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How I Get It All Done (Sorta)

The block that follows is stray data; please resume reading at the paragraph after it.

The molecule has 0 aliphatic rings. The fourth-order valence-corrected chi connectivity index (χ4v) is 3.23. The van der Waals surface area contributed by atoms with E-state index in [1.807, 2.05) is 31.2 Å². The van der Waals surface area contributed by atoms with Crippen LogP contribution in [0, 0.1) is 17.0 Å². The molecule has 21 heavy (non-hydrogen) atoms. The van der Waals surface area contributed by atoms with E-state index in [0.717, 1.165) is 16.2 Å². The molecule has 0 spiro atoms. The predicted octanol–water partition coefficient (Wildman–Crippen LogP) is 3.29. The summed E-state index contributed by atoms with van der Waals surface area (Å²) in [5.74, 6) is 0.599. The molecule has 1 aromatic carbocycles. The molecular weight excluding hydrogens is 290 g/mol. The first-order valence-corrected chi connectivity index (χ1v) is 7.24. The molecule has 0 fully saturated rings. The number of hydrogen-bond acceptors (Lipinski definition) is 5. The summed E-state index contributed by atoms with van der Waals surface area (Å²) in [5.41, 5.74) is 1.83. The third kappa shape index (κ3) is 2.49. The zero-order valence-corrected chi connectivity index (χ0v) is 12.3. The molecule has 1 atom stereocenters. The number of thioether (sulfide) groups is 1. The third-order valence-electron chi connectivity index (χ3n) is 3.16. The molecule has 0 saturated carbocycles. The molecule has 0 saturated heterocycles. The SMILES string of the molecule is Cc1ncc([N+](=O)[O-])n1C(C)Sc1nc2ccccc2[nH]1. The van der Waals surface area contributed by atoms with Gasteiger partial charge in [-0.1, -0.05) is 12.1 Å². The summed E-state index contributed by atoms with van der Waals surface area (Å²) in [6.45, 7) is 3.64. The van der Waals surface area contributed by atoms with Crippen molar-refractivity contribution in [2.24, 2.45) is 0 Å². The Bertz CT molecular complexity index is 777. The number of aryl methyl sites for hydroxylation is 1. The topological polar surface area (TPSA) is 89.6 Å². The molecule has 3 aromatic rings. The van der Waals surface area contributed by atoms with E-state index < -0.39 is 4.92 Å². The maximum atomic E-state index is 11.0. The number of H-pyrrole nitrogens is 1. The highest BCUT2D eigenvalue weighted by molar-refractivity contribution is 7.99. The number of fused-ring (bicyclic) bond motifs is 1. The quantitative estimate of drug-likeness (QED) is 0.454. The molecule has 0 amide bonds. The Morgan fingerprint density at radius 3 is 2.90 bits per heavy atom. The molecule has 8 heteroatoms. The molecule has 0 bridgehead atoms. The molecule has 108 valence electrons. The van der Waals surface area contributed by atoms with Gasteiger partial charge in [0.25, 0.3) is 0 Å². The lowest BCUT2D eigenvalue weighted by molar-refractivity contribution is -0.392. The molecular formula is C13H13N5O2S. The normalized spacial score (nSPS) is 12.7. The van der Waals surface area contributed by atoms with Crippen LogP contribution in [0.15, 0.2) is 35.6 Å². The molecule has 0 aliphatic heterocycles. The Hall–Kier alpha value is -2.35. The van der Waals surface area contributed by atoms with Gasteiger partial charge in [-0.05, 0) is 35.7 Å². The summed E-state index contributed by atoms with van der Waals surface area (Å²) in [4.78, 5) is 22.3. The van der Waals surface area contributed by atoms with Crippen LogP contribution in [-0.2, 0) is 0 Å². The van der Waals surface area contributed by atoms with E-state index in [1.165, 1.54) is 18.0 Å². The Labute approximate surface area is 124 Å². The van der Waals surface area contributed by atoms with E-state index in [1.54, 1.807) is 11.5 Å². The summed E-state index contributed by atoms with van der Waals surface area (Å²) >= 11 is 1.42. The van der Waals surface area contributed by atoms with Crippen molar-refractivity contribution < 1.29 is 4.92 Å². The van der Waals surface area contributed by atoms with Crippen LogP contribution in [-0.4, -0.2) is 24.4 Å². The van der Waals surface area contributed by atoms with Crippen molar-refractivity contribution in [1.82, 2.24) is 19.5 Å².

Like you, I’m insanely busy. Sometimes I feel as if I don’t even have time to breathe. This can make writing hard. Not only for finding time to write, but having the mental clarity to write. It doesn’t get easier as we get older. We need a lot more brain support in terms of exercise, nutrition and supplements. I was sharp as a tack until I turned 40 and then I realized how fallible and fragile this thing called life is. And I don’t know who told me parenting adult children was easy, but I have a hunch they didn’t have adult children. Most of you know that I’m a full-time pastor/pastor’s wife, full-time college student and “full-time” writer. That is, I spend at least four hours a day on my writing career. (Often, I spend much more than that.) As a pastor I spend at least 40 (ahem, to 60) hours and my college homework gets squeezed in there in between it all. On top of that I’m a Mom, grandma, wife, daughter-in-law to my mother-in-law who lives with us and has Alzheimer’s. My candles are pretty much melted. If I don’t keep track of my tasks, they don’t get done. Here’s how I do it. My first favorite item is my physical planner notebook, The Planner Pad. I love this planner because it not only gives me a full calendar view but also lets me plan by the week and day. Now, I also use a digital planning system as well, but it’s different than this planner, and I’ll get to it later. This physical planner helps me write out my week by hand in order to internalize it. Here is a pic of my calendar page for the month of September 2015 (it’s not nearly as pretty as the video). And here’s the “funnel” pages I use each week to categorize and prioritize my activities. This is the one for this week. It will fill up more as the week goes along. Now, if you watch the following video, you’ll see I don’t use the funnel pages correctly. For some reason I want to put my specific times on the middle part of my page instead of at the bottom. What you’re supposed to do is break down the tasks in the middle of the page and then schedule specific times for them at the bottom. I tend to just schedule appointments at specific times on the middle of the page. Our lives are so interrupted that I get discouraged if I write something like, “blog from 9 AM – 10 AM.” No sooner will I write that than someone in this house or at the church...